What’s left to say of the film critic who haunts all others? To risk an unoriginal sentiment, I’m inclined to say that Pauline Kael remains the best critic with which the movies have ever been graced. She wasn’t the sharpest or the most acute with detail (her friend Manny Farber could write circles around her in that regard), but like most great writers of all shapes and sizes, she was able to obliterate that often insurmountable distance that exists between the writer’s intent and the reader’s interpretation. Kael drew the reader directly into her obsessions and predilections, and to do that she often embraced an unapologetic recklessness that was exhilarating and infuriating in often equal measure. Like many young(-ish, sigh) aspiring film writers battling the blank page, the day I discovered Kael was a legitimately life-changing one.
As many others have sadly written, there’s now at least a generation of filmgoers who have no idea who Pauline Kael is, and most of her books are distressingly out of print. The work of a giant such as Kael is, in these slam-bang hyperbolic times of Internet-empowered film illiteracy, more important than ever, and so it’s somewhat comforting that The Age of Movies, a new collection of her work, has been released at nearly the same time as her first true biography, Pauline Kael: A Life in the Dark.
I admit that I approached A Life in the Dark with trepidation, as I was afraid of a hagiography in the tradition of the mostly useless interview book Afterglow. But biographer Brian Kellow, though clearly an admirer, hasn’t lost his head: A Life in the Dark is pared, disciplined, and maintains a questioning distance from its subject that conveys a greater respect for Kael than if it were shallowly fawning. As Kellow says at one point, Kael, though controlling and requiring of her friends a certain unquestioning deference to her authority, was also quick to resent what she might read as dull sycophancy.
Cinephiles will probably find the second half of A Life in the Dark most interesting. This is the portion, after all, that details Kael’s legendary tête-à-têtes with critics Andrew Sarris and particularly Renata Adler, who once proclaimed a collection of her work to be “entirely useless.” There are also remarkably detailed recollections of Kael’s dust-ups with New Yorker editor Wallace Shawn, who often bristled at her informal, street-wise, sometimes nearly pornographic passages, as well as, as far as I know, never-before-told stories of her surrogate Queen Bee/Mother Hen presidement over the younger generations of adoring film critics that were eventually dismissively called the “Paulettes,” which includes alumni such as David Edelstein (interviewed here), Armond White (pointedly absent), David Denby (also interviewed), and defected-Paulette-turned-filmmaker Paul Schrader (interviewed).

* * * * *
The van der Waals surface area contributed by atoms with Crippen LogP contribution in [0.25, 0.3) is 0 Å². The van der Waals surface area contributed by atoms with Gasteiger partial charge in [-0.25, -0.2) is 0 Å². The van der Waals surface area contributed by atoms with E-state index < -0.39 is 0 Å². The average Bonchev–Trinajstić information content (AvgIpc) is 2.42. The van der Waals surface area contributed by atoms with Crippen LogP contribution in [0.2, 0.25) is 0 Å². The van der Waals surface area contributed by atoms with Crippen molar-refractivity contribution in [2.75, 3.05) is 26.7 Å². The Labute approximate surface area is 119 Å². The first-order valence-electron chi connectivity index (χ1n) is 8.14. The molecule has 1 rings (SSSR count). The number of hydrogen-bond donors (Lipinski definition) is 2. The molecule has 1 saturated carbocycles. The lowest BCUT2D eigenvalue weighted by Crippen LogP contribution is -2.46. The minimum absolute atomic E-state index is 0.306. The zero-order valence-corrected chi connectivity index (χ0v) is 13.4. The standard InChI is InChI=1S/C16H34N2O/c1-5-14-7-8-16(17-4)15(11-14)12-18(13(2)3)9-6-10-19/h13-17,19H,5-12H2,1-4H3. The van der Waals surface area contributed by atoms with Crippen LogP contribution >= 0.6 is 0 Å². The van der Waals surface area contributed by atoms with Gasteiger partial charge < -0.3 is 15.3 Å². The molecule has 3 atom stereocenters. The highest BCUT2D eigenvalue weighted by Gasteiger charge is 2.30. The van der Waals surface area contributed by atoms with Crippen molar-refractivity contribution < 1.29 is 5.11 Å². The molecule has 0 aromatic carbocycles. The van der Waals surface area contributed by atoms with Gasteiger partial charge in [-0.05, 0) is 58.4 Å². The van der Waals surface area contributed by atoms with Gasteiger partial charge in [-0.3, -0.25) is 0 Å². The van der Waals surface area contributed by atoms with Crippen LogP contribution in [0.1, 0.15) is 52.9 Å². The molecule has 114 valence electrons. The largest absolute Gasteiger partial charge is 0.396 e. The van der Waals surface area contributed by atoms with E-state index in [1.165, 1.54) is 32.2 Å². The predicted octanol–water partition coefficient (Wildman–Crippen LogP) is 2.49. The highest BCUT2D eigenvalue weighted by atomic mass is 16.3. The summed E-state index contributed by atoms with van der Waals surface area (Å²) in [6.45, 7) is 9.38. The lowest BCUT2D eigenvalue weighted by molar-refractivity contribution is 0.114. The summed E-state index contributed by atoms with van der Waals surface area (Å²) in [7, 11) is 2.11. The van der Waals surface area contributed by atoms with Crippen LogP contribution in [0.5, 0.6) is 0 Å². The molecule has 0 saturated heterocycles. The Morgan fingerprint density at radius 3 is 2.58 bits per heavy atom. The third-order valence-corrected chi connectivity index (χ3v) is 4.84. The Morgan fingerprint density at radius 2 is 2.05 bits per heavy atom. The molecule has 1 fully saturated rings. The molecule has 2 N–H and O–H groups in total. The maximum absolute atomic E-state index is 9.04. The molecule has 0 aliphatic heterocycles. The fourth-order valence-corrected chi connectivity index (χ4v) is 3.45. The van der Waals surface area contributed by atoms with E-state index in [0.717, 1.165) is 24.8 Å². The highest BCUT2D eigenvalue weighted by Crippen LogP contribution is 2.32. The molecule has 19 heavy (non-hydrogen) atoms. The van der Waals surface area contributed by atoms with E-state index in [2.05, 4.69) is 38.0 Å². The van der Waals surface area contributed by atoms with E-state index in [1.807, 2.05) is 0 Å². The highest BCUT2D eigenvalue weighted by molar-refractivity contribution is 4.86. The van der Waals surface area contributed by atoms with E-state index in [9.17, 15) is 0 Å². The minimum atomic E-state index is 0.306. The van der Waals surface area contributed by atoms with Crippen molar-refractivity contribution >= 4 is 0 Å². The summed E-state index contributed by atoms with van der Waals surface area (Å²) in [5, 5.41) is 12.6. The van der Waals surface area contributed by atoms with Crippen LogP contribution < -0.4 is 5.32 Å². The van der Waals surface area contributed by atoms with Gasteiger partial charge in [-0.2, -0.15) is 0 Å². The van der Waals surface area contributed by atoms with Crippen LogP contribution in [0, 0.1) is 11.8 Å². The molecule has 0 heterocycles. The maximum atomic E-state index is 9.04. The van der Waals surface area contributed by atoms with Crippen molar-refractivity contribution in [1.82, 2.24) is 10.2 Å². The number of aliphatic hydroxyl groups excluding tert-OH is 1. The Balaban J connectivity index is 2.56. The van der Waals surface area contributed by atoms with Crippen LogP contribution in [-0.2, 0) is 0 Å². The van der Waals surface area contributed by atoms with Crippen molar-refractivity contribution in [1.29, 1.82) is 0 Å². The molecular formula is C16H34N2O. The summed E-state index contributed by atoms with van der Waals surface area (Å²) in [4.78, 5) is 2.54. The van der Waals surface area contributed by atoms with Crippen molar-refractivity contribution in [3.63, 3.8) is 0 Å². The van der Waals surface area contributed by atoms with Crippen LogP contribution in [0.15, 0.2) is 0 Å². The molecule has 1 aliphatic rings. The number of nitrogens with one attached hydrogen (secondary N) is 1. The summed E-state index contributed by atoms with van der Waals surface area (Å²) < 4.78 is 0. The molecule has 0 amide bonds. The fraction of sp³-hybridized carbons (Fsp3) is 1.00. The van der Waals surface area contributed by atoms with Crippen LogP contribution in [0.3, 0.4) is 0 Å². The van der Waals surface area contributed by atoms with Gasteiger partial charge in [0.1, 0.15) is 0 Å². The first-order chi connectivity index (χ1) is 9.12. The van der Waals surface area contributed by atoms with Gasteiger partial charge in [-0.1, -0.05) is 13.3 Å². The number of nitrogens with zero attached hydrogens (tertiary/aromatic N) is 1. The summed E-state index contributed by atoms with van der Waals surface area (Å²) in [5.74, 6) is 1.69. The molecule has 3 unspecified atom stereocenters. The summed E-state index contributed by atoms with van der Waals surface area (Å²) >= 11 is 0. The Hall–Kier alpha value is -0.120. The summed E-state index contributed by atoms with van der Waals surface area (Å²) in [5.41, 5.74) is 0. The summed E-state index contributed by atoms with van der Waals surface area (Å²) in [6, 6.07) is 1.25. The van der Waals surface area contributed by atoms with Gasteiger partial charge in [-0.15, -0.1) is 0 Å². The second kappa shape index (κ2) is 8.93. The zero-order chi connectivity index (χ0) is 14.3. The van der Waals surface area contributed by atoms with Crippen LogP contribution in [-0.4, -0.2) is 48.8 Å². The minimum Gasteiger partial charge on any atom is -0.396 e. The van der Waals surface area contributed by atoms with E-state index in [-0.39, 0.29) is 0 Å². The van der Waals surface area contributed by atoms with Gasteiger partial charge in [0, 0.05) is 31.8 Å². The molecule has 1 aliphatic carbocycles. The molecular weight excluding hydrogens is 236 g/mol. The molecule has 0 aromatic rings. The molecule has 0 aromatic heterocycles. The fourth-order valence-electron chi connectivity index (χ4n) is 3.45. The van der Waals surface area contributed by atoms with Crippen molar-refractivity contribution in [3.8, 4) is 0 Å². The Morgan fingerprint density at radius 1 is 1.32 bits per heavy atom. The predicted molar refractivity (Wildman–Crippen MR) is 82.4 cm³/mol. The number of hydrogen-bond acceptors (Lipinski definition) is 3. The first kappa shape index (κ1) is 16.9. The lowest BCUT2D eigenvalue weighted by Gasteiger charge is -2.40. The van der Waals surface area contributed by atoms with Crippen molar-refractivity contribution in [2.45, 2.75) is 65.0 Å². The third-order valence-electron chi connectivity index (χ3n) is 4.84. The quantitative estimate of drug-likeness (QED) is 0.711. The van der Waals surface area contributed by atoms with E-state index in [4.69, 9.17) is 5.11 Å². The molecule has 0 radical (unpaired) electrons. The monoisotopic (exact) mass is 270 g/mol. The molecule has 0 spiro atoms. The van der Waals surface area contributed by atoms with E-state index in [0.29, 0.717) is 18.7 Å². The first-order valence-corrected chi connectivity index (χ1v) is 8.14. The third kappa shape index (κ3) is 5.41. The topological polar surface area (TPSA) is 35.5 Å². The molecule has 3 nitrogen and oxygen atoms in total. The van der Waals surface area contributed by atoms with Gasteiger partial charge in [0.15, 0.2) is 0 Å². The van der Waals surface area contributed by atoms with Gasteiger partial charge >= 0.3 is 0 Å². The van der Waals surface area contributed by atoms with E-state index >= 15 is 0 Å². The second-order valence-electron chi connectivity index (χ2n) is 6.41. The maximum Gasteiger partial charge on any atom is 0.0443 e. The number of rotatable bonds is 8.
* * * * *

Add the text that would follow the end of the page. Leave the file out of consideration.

This portion is juicy without being gossipy, an accomplishment that shouldn’t be taken for granted, and Kellow humanizes Kael by daring to casually paint her as egomaniacal, insecure, and occasionally vicious. In other words, a writer. But the first half of the book, detailing Kael’s childhood in a once prosperous Jewish family that fell on hard times through her successful administration of a Berkley theater that hosted such notables as filmmaker Jean Renoir, is even more revealing. This portion of the book deflates, without self-consciousness, the myth of Pauline Kael as someone who mythically rose out of nowhere to assume the prestigious post as headline earning film critic at The New Yorker. Kael was in her 40s before she even began to make her mark as a writer, and she often had to borrow from her sisters and take odd jobs in order to make ends meet for her daughter Gina (conceived in a casual relationship with the mostly gay poet James Broughton). Kellow portrays Kael, in the tradition of most writers who’ve made any kind of real indention on mass consciousness, as tough, sharp, iron-willed, and basically capable of anything.
Kael’s essential asexuality—she basically gave up on romantic relationships early in her adulthood after a number of ambiguous flings with mostly gay men—is also gracefully, unobtrusively elaborated upon with Kellow’s characteristic finesse and good taste, and this part of Kael’s life, if you’ll indulge me, is strikingly revealing of the sensibility that governed her reviews. The overheated, nearly purplish prose, the brazen, lengthy, naked ruminations on stars’ physicalities, as well as long indulgences into often unsupportable—yet nearly as often brilliantly intuitive— pontifications as to what may be going on in said stars’ heads, speaks of a classic kind of authorial compensation. Movies were sex to Kael, and her greatest contribution to film criticism was her ability to summon and govern her private demons in the effort to capture the narcotic pull of the film medium, a feat worth a hundred of the kind of cold, self-congratulating pieces that typically characterize the publications aimed at cinephiles.
So, yes, Kellow furnishes Kael with something of a Rosebud: She was probably a terminally lonely person who relied far too much on her daughter Gina as companion and creative springboard (Gina declined to participate, and her absence is the single most regrettable aspect of A Life in the Dark). But Kellow has managed to somehow humanize Kael without diminishing her legend and that’s the kind of tonal somersault that Kael herself might’ve admired. This slim book is humane and intelligent. It doesn’t have Kael’s passionate reckless verve and ballsiness, but, in these times of turmoil in which grounded, well-considered writing of all kinds is seemingly in danger, it doesn’t really need to.
Viking Adult released Brian Kellow’s Pauline Kael: A Life in the Dark on October 27. To purchase it, click here.